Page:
Fidel Castros double agents `duped CIA for decades`
Former Cuban Prime Minister Fidel Castro was a supreme, unchallenged spymaster whose double agents duped the CIA for decades, a veteran CIA analyst has claimed in a new book. For almost three decades after Castro took power, Cubas budding intelligence service fielded four dozen double agents in a world-class operation under the nose of the CIA, according to the book. It was not until June 1987, when a Cuban spy defected to the U.S. Embassy in Vienna, blind-sidingbooks Updated: May 29, 2012 10:16 IST
Former Cuban Prime Minister Fidel Castro was a supreme, unchallenged spymaster whose double agents duped the CIA for decades, a veteran CIA analyst has claimed in a new book.
For almost three decades after Castro took power, Cubas budding intelligence service fielded four dozen double agents in a world-class operation under the nose of the CIA, according to the book.
It was not until June 1987, when a Cuban spy defected to the U.S. Embassy in Vienna, blind-siding U.S. intelligence services, that the CIA learned how badly it had been duped, writes Brian Latell, a retired veteran CIA analyst and Cuba specialist.
The revelations in Latells book help explain how Castro survived several well-documented assassination attempts and the impoverished island of Cuba weathered the changes that toppled other communist regimes in the late 20th Century.
In the annals of modern spycraft its a pretty extraordinary accomplishment. Its difficult to keep one double agent in play, and he managed them all ... down to the minute details, the Daily MAIL quoted Latell, author of Castros Secrets, the CIA and Cubas Intelligence Machine, as saying.
Latell began watching Cuba in the mid-1960s and served as U.S. National Intelligence Officer for Latin America before retiring from the CIA in 1998.
All four dozen double agents were recruited in Cuba and other parts of the world and personally run by Castro. He favoured young, rough-hewn, impressionable teens without a university education.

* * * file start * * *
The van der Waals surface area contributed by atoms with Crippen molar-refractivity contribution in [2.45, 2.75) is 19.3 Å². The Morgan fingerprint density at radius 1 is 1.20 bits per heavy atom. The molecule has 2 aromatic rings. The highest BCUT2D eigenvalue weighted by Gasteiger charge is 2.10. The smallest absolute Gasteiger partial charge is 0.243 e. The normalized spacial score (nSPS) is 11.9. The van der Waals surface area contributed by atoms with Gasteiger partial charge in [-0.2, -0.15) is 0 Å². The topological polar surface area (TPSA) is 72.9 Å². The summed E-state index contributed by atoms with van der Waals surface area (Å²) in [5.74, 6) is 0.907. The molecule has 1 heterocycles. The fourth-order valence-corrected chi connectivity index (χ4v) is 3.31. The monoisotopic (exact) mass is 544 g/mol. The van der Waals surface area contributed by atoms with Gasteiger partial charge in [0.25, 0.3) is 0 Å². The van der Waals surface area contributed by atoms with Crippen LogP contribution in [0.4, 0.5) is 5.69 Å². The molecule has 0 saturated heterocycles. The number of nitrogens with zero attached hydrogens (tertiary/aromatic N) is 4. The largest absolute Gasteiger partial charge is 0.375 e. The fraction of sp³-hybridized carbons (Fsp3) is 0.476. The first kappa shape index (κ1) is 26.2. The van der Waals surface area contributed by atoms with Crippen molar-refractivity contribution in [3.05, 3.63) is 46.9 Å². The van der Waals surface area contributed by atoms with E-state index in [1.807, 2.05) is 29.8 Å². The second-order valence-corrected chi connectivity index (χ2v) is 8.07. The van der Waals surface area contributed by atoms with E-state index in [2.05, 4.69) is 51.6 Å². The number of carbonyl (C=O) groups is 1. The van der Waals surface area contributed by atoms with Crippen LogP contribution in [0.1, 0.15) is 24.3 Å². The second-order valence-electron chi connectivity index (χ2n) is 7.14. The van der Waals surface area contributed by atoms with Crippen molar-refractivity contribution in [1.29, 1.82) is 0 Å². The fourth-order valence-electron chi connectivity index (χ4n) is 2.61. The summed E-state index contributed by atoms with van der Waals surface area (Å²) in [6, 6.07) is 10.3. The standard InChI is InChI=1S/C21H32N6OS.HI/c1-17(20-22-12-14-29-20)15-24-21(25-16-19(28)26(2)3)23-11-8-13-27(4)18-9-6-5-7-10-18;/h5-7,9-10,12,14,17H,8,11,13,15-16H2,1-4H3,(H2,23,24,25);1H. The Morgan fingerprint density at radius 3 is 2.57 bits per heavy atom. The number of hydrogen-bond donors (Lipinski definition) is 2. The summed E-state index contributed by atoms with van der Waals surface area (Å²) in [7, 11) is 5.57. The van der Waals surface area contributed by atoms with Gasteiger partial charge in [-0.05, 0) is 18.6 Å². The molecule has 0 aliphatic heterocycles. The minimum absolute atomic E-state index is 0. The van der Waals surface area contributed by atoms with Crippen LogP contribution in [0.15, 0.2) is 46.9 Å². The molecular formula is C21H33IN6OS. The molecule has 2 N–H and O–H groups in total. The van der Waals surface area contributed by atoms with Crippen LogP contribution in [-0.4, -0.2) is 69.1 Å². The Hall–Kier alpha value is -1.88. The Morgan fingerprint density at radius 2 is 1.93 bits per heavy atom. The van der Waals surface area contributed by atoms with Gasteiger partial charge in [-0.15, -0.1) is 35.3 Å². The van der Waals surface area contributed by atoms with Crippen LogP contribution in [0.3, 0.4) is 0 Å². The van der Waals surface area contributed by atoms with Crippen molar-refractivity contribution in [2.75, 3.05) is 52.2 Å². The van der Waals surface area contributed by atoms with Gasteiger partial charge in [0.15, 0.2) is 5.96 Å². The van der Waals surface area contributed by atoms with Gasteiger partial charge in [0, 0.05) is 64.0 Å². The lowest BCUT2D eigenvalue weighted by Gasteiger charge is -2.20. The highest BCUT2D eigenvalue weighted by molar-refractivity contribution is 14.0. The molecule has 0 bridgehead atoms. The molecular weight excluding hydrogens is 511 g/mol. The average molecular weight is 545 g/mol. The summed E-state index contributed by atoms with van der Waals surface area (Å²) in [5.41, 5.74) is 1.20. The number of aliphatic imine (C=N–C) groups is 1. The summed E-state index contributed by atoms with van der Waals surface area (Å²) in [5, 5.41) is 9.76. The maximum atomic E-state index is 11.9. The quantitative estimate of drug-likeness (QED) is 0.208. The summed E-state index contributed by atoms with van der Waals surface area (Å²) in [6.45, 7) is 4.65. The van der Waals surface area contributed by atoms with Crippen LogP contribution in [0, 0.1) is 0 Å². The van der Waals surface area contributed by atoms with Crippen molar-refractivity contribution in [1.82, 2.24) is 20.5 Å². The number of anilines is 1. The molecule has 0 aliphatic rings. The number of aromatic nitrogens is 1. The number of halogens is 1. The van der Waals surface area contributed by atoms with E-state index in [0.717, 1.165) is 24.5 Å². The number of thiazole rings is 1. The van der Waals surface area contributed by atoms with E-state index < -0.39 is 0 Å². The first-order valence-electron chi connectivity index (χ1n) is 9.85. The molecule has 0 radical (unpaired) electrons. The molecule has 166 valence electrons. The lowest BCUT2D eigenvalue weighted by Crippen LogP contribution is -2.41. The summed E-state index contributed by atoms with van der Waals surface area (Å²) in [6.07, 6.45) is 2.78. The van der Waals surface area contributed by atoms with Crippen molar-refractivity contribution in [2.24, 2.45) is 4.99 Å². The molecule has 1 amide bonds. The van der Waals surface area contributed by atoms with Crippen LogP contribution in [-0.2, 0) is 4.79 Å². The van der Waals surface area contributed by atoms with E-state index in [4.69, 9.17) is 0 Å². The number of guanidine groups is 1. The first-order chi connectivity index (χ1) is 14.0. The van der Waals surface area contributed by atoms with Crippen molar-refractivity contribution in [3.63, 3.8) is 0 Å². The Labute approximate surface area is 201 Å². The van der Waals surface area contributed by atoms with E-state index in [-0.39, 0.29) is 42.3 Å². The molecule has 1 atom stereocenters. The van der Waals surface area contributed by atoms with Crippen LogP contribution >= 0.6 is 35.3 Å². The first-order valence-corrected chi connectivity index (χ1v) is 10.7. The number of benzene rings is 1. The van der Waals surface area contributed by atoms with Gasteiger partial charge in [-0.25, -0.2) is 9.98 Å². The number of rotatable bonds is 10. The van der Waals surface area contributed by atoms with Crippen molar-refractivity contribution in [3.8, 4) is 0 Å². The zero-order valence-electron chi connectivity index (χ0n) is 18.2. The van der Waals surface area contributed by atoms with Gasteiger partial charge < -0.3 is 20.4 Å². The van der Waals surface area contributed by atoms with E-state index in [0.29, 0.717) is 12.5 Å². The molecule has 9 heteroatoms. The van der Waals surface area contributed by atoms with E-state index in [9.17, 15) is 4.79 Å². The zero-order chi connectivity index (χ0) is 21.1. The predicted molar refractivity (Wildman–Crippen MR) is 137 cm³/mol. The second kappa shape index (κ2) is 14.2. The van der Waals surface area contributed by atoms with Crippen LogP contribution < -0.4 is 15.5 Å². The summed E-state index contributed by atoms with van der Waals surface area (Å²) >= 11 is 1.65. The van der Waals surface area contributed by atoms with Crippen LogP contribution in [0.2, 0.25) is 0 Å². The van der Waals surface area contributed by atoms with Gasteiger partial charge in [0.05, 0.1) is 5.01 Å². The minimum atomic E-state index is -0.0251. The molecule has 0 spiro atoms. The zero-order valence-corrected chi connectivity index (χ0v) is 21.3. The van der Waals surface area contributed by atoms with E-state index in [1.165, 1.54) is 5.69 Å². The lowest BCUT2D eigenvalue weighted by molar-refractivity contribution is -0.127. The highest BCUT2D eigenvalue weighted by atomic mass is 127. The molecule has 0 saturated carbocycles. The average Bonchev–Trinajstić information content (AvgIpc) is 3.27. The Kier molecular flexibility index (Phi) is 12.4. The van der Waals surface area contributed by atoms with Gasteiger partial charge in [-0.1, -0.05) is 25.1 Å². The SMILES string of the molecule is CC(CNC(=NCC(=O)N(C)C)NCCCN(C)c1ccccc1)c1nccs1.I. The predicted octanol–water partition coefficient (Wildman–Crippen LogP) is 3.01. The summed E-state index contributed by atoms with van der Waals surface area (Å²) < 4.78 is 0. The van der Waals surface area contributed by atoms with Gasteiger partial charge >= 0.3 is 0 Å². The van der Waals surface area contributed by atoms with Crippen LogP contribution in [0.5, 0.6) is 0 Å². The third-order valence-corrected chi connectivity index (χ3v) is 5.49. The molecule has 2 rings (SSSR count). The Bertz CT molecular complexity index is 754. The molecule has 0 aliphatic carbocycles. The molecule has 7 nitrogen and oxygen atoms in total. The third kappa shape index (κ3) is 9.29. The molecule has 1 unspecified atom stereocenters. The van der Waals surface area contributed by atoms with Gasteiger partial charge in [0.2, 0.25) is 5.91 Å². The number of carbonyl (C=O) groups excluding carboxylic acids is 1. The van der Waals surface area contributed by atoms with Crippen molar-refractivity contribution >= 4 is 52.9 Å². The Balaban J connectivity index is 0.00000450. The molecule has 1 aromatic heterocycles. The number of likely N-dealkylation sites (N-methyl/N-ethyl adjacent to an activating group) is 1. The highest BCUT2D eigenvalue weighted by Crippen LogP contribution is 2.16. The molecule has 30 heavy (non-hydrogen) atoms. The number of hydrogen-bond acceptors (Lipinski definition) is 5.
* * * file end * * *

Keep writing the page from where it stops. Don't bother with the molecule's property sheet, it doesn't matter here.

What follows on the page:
Castro wanted them to be uncontaminated by the old Cuba. He wanted them to be malleable and enthusiastic, Latell stated.
While Cuba has trumpeted its success with double agents in the past, Latells book shows the penetration was more extensive than previously known, and compromised U.S. intelligence sources and methods.
The defection in 1987 of Florentino Aspillaga finally alerted the CIA to the extent of Castros spy network.
They were in a state of shock. Nothing like this had ever happened to us before, said Latell.
Aspillaga was the most informed and highly decorated officer ever to defect from Cuban intelligence, Latell said, and his defection was a turning point in the CIAs attitude toward Cuba.
Counter-intelligence operations were subsequently stepped up. After only four Cubans spies were arrested between 1959 and 1995, that number rose more than ten-fold between 1998 and 2011, Latell writes in his book.
Aspillaga was recruited as a spy at age 16 and spent 25 years in Cuban intelligence. His defection provided some of the most precious secrets including the double agents, said Latell, who interviewed him over several days in 2007.
Aspillaga is just one of a dozen defectors Latell interviewed in the book, which relies on thousands of pages of declassified CIA documents the author reviewed at the National Archives in Maryland, as well as interviews with several CIA officers.
In the book, Latell reveals that Cuban intelligence knew more about the 1963 assassination of President John F. Kennedy than they admitted at the time, including information about the shooter, Lee Harvey Oswald.